CASE 12424 Published on 03.02.2015

Complete jejunal segmental transection complicating an acute portomesenteric vein thrombosis in a patient with hypercoagulable state.


Abdominal imaging

Case Type

Clinical Cases


Sammy Tawk, MD1, Aline Geara, MD2, Yasser Tohme, MD FEBS3, William Bakhos, MD4

1 Lebanese University, School of Medicine, Beirut, Lebanon.
2 Residency program director, Radiology Department, Rafic Hariri university hospital, Beirut, Lebanon.
3 General Surgery chief resident, General Surgery Department, Rafic Hariri university hospital, Beirut, Lebanon.
4 Residency program director, General Surgery Department, Rafic Hariri university hospital, Beirut, Lebanon.

Rafic Hariri University Hospital, Radiology; Jnah Beirut, Lebanon;

44 years, male

Area of Interest Haematologic, Abdomen, Gastrointestinal tract, Small bowel ; Imaging Technique CT
Clinical History
The patient was a 44-year-old man with acute abdominal pain. The patient was under anticoagulation for hypercoagulable state. First contrast-enhanced abdominal CT showed portomesenteric vein thrombosis with bowel ischemia.
The patient had stronger anticoagulation, however symptoms persistence lead to another abdominal CT.
Imaging Findings
The first abdominal enhanced Multidetector CT scan (MDCT) was performed shortly after the patient experienced symptoms and showed complete thrombosis in the superior mesenteric vein (SMV) (Fig 1), extending to the proximal part of the portal vein (Fig 2), partially occluding it, with thickened, non enhancing jejunal mid portion segment (Fig 3), surrounded by fat stranding and mild free fluid (10 HU).

Another enhanced scan was performed two weeks later, showing partial recanalisation of the portal vein (Fig 4) with persistent thrombosis of the SMV (Fig 5) and a decrease in bowel wall oedema (Fig 6) with resolution of peritoneal fluid.

Symptoms persisted and a third non enhanced (due to acute renal failure) MDCT scan was performed showing distended proximal jejunal loops (60 mm) (fig 7) and a transitional zone of narrowed mid-jejunal bowel segment (Fig 8) and collapsed distal bowels.
Mesenteric vein thrombosis (MVT) is a rare condition, mostly resulting from thrombosis of the SMV [1]. There are two forms: the idiopathic form (50%) [2] and the secondary form that is caused by multiple causes (Hematological, inflammatory etc.) [3-9].
Mortality remains high due to delayed diagnosis and management [10]. A rare complication is bowel ischemia, with bowel infarct being a serious complication [11].

Multidetector CT (MDCT) with multiplanar reformats is the best for diagnosis of MVT [10-16]. Findings with MVT and bowel ischemia on MDCT are classified into: mural, vascular and extramural-nonvascular signs.
Circumferential bowel wall thickening (mural sign) is the most common sign in acute mesenteric venous thrombosis [17], being either spontaneously hypodense (oedema) or hyperdense (haemorrhage), more pronounced in venous than in arterial ischemic causes [18], with the first pattern being highly specific of MVT [17, 19]. Stratification of the bowel wall is another mural sign [20, 21].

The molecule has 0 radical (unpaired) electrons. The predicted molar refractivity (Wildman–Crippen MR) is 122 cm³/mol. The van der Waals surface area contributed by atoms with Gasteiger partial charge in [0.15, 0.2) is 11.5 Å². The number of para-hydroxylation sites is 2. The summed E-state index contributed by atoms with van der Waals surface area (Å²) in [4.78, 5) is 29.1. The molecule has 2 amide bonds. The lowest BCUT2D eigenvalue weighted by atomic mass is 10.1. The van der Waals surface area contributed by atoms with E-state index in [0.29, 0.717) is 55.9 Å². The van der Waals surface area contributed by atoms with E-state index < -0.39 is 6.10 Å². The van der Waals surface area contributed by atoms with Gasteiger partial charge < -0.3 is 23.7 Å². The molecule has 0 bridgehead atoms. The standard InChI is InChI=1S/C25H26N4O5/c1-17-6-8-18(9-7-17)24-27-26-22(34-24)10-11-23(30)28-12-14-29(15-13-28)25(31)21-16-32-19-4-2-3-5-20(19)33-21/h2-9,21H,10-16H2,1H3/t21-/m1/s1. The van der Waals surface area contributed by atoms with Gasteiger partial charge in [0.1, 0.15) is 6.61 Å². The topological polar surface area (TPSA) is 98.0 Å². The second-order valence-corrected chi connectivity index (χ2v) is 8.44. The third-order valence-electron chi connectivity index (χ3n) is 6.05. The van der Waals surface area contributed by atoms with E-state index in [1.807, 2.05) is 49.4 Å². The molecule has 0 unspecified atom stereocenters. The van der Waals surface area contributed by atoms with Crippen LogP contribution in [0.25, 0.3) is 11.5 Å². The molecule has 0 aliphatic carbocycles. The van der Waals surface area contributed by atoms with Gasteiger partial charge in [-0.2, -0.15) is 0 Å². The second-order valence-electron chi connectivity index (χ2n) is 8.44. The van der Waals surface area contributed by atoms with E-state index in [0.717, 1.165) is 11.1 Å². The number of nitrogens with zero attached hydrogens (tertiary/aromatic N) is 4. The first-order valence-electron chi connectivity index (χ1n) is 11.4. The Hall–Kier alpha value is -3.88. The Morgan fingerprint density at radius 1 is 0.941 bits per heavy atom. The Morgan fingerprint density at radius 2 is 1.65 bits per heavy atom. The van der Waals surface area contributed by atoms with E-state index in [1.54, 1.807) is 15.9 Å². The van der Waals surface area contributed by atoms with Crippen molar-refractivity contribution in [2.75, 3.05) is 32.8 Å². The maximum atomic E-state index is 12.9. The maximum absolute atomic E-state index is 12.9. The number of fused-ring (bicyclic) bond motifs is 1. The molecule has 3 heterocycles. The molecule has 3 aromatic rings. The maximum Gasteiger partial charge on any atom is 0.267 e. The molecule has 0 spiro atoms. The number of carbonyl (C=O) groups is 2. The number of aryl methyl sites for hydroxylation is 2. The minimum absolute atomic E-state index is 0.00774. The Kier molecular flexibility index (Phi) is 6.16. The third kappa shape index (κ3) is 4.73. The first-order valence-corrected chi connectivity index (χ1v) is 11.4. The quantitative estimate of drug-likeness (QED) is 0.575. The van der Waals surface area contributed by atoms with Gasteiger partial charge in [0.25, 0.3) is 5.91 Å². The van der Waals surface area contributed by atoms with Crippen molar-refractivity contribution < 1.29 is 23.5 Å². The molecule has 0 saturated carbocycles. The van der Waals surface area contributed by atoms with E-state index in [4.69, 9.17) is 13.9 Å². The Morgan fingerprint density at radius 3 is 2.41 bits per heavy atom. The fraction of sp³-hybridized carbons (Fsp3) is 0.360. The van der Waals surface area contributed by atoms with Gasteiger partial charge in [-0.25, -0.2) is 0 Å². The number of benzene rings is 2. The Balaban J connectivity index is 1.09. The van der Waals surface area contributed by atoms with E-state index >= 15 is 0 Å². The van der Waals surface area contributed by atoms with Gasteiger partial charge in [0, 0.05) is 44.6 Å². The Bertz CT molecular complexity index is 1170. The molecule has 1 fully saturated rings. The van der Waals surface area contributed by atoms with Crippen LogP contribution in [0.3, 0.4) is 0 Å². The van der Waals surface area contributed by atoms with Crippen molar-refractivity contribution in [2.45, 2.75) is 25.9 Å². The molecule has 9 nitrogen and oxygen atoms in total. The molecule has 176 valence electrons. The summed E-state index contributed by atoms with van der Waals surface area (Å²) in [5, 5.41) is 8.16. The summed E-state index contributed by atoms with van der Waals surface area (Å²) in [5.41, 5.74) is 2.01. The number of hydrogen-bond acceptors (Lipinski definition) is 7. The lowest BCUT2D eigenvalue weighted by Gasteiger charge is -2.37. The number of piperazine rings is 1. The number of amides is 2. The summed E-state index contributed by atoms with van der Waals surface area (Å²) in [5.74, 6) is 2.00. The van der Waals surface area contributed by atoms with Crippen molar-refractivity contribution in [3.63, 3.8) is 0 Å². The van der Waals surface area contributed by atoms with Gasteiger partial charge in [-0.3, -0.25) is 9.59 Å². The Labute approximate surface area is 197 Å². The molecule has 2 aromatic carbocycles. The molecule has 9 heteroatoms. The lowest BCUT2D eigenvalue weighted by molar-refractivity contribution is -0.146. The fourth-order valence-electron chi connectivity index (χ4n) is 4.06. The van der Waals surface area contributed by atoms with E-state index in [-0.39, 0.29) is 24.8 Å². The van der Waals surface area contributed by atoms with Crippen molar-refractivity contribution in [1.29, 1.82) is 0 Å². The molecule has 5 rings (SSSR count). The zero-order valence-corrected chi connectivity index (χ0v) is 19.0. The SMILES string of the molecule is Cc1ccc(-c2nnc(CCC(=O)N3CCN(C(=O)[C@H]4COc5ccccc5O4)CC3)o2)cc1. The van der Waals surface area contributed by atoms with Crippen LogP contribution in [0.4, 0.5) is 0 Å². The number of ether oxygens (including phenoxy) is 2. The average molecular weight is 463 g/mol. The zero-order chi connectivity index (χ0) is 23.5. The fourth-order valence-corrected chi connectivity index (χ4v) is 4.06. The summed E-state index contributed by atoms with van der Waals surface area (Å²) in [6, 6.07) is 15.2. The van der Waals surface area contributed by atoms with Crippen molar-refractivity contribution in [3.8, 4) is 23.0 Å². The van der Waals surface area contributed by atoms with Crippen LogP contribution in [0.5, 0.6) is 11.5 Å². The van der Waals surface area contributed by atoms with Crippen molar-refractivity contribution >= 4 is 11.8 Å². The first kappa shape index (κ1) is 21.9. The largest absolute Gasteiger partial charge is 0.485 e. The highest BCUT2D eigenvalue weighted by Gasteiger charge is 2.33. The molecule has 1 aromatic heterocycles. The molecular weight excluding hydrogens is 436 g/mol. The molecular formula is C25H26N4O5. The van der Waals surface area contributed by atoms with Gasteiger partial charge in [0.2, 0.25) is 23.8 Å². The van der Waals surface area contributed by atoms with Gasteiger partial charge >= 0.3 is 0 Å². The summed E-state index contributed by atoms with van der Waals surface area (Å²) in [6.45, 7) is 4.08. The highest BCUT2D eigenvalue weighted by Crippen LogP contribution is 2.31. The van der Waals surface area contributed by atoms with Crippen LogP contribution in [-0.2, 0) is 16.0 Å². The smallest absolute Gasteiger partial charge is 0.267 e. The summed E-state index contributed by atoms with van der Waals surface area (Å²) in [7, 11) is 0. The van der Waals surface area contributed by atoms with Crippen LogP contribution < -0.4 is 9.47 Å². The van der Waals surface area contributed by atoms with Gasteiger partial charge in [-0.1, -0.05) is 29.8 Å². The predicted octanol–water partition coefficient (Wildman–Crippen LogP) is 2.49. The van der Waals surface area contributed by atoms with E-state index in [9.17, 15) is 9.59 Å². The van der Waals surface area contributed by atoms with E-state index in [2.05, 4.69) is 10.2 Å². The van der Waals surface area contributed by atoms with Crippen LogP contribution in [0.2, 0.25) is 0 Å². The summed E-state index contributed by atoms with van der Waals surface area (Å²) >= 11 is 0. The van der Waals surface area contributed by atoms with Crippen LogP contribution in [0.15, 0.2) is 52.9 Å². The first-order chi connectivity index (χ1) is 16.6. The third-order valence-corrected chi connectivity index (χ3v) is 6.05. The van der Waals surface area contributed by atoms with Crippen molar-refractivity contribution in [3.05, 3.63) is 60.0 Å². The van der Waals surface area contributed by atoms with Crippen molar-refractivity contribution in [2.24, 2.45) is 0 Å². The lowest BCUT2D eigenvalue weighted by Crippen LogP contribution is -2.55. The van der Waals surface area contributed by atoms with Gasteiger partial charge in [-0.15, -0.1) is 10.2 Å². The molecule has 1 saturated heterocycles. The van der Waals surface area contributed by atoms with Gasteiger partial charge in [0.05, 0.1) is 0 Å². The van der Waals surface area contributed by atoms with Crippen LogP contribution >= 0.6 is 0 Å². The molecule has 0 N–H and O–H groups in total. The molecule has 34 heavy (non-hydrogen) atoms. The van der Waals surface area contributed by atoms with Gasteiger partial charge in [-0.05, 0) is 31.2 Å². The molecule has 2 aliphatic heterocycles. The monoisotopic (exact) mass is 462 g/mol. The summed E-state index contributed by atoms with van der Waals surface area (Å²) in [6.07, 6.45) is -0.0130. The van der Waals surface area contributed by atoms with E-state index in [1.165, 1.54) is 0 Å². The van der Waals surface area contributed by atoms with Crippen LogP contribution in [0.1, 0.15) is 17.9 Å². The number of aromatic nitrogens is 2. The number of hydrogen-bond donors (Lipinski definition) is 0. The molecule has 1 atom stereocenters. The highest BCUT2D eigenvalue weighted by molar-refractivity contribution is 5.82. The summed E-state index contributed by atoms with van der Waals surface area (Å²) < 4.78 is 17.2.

Identifying a luminal thrombus is a direct vascular sign of MVT. Vein enlargement or atrophy can be found, depending on the course of thrombus formation; the former seen in the acute form and the latter in the chronic form. Venous collaterals are indirect signs of venous thrombosis.
Fluid filled dilated bowel, mesenteric fat oedema and free fluid [18], are extramural-non vascular signs.
Pneumatosis intestinalis, portomesenteric venous gas and free peritoneal air are seen with impending transmural infarction [6, 7, 22, 23].
Management can be done medically [24], by interventional radiology or surgery [25], [26].

Our patient has an inherited hypercoagulable state (HS). Patients with HS are prone to venous rather than arterial thrombosis [27].
Though treated, the patient developed acute (<4 weeks) [24] portomesenteric vein thrombosis with bowel ischemia. Although an anticoagulation regimen using two drugs was initiated, the symptoms did not resolve and a non injected MDCT (acute renal failure) showed small bowel ischemia and obstruction.
Laparotomy was performed, revealing complete segmental jejunal transection.
Venous thrombosis caused by hypercoagulable state affects the small veins and progresses to larger trunk [6] in contrast to venous thrombosis caused by intra-abdominal processes that affect larger branches. Bowel infarct caused by venous thrombosis occurs rarely but more frequently when the small veins are involved [1], as in our case. Rapidly developing thrombosis is more prone to bowel infarct [28] due to lack of time for collateral formation.
Complete transection was probably due to non recanalisation of the venous arcade with absent collaterals.
Differential Diagnosis List
Complete jejunal segmental transection complicating an acute portomesenteric vein thrombosis.
Acute superior mesenteric artery occlusion.
Volvulus of midgut
Bowel ischaemia due to hypotension
Final Diagnosis
Complete jejunal segmental transection complicating an acute portomesenteric vein thrombosis.
Case information
DOI: 10.1594/EURORAD/CASE.12424
ISSN: 1563-4086